Newspaper article The Journal (Newcastle, England)

Perfect Gesture to Inspire Us All; A Dance Work Inspired by British Sign Language Is Embarking on a National Tour. David Whetstone Meets Its Newcastle Creator, Nicole Vivian Watson

Newspaper article The Journal (Newcastle, England)

Perfect Gesture to Inspire Us All; A Dance Work Inspired by British Sign Language Is Embarking on a National Tour. David Whetstone Meets Its Newcastle Creator, Nicole Vivian Watson

Article excerpt

Labour MP Dawn Butler recently drew attention to British Sign Language when she used it to ask a question in the House of Commons.

Would the minister agree, she asked, that it was time BSL was accorded the same legal status as other languages since March 18 marked the 14th anniversary of its recognition by the Government? Ms Butler's question, and her use of BSL, drew a warm response.

For a Newcastle-based dance company it was a significant moment, lending giltedged topicality to its BSL-inspired dance work which is about to embark on an Arts Council England-funded national tour, starting in the North East at Berwick.

Surface Area Dance Theatre is run by dancer and choreographer Nicole Vivian Watson who also conceived Auricular, which is billed as a multi-disciplinary performance art piece inspired by BSL, sensory processing and communication.

Its first manifestation was back in 2014 when it was performed at Baltic 39, on Newcastle's High Bridge, after being commissioned by Dance City and Baltic Centre for Contemporary Art.

But the piece has been worked on and developed, as Nicole explains at Dance City where Surface Area is based.

"It has taken a year and a half to organise this tour, getting all the partnerships in place," says Nicole, who was born and brought up in the North East.

"This is the next phase of Auricular and it reflects the fact that as my understanding of BSL advances, I can integrate more dance into the piece.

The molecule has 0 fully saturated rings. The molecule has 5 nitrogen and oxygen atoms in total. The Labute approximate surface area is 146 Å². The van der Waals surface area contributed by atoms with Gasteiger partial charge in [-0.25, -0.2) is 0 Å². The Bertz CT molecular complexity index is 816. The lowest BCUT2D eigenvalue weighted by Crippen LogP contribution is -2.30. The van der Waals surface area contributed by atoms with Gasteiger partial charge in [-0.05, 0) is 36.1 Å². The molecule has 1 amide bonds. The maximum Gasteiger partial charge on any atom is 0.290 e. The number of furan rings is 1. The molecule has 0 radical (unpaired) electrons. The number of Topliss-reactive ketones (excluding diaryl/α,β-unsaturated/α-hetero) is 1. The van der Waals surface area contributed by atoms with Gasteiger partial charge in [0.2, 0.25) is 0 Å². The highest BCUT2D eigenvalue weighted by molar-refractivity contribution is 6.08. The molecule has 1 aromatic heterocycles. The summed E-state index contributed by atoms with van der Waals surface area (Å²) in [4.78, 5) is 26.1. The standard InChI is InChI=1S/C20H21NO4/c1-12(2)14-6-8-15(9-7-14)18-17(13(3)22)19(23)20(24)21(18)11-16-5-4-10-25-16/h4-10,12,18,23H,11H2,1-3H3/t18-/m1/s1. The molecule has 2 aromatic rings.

"I've also been thinking more about the relationships between BSL and dance, which is an international language of communication."

Nicole's open and inquring mind and dance prowess have made Surface Area Dance Theatre a highly regarded model of innovation.

She recalls returning to the North East after training at the Northern School of Contemporary Dance in Leeds and spending five or six years getting established.

"During that time I was developing my dance vocabulary and doing international research, making connections in Japan and New York.

"But it got to a point where I felt I was producing this interesting work but I needed something fresh and new to invigorate me."

The sight of two young women communicating using BSL at Eldon Square bus station in Newcastle did the trick.

Nicole didn't know immediately that BSL was what they were engaged in. As a choreographer, what caught her eye was the movement.

"It took me about two minutes to realise what was going on but from that very short interaction, I thought, OK, I'd really like to learn BSL.

"I went to Newcastle College and started on a BSL level one foundation course.

"I can remember the first class lasted about three hours and during that time we just worked through the alphabet.

"But when we first reached the stage where we could construct a sentence and communicate it was, like, wow! …

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